Judy Reene Singer, author of previous works such as Still Life with Elephant and Horseplay, has delivered something entirely new with In the Shadow of Alabama, a raw and emotional family drama that spans generations.
Rachel Fleischer is a horse trainer who begrudgingly agrees to attend the funeral of her estranged father, a withdrawn and angry man who left her with few good childhood memories. But a stranger approaches Rachel at the funeral, offering her an apology and an opportunity to learn more about who her father was—particularly during his time as a Jewish soldier in charge of an all-black battalion during World War II.
Traveling easily between present day and 1940s Alabama, when Jim Crow and racial violence reign, readers experience Rachel’s journey to discover the man her father was before the war changed him. In scenes that can be gut-wrenching, we see Martin Fleischer grapple with the astounding racism and violence he comes into contact with on American soil, and watch understanding and compassion grow as he learns more about the men he’s supposed to lead.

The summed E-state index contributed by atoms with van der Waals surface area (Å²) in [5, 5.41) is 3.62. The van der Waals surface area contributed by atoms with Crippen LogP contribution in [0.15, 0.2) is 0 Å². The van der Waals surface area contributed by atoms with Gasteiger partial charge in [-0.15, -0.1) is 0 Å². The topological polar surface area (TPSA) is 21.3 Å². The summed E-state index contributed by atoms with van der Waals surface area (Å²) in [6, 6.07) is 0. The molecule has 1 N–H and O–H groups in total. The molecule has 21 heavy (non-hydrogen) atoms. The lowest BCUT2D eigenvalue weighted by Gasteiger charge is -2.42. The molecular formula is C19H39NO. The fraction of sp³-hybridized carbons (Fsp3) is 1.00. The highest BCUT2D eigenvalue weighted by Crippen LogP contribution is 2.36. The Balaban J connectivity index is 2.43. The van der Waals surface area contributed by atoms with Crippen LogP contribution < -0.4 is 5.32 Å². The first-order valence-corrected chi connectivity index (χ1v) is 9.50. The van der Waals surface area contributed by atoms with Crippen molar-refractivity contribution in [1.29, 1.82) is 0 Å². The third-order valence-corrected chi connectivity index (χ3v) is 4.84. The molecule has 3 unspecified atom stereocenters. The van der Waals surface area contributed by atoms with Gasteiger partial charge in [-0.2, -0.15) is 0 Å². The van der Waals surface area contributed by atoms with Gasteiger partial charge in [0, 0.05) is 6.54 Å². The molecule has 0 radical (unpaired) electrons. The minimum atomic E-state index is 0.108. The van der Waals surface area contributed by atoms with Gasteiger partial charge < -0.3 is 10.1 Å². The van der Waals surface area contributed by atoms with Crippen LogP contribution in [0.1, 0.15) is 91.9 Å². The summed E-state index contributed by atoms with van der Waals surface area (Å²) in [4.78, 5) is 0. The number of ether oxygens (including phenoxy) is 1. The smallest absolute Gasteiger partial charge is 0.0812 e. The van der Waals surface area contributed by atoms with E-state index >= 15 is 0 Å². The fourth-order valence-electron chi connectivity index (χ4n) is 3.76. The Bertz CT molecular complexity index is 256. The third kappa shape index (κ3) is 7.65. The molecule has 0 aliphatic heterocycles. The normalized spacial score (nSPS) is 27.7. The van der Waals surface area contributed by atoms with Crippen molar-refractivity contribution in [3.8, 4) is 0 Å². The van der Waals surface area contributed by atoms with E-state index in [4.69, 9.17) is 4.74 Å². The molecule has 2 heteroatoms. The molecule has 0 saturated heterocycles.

The most resonant moments of In the Shadow of Alabama focus on the unseen side of war stories: the aftermath of the war and the families who have to cope with a traumatized loved one. As Rachel learns more about her father, she, her critical mother and indulged younger sister find a measure of closure regarding the explosive man who overshadowed their early years. Though the book’s conclusion is far from neat or happy, this is a deftly painted portrait of real life, one that was inspired by Singer’s own experiences with her father. Filled with beautifully drawn characters, In the Shadow of Alabama is a thought-provoking and emotionally engaging novel that will keep readers thinking.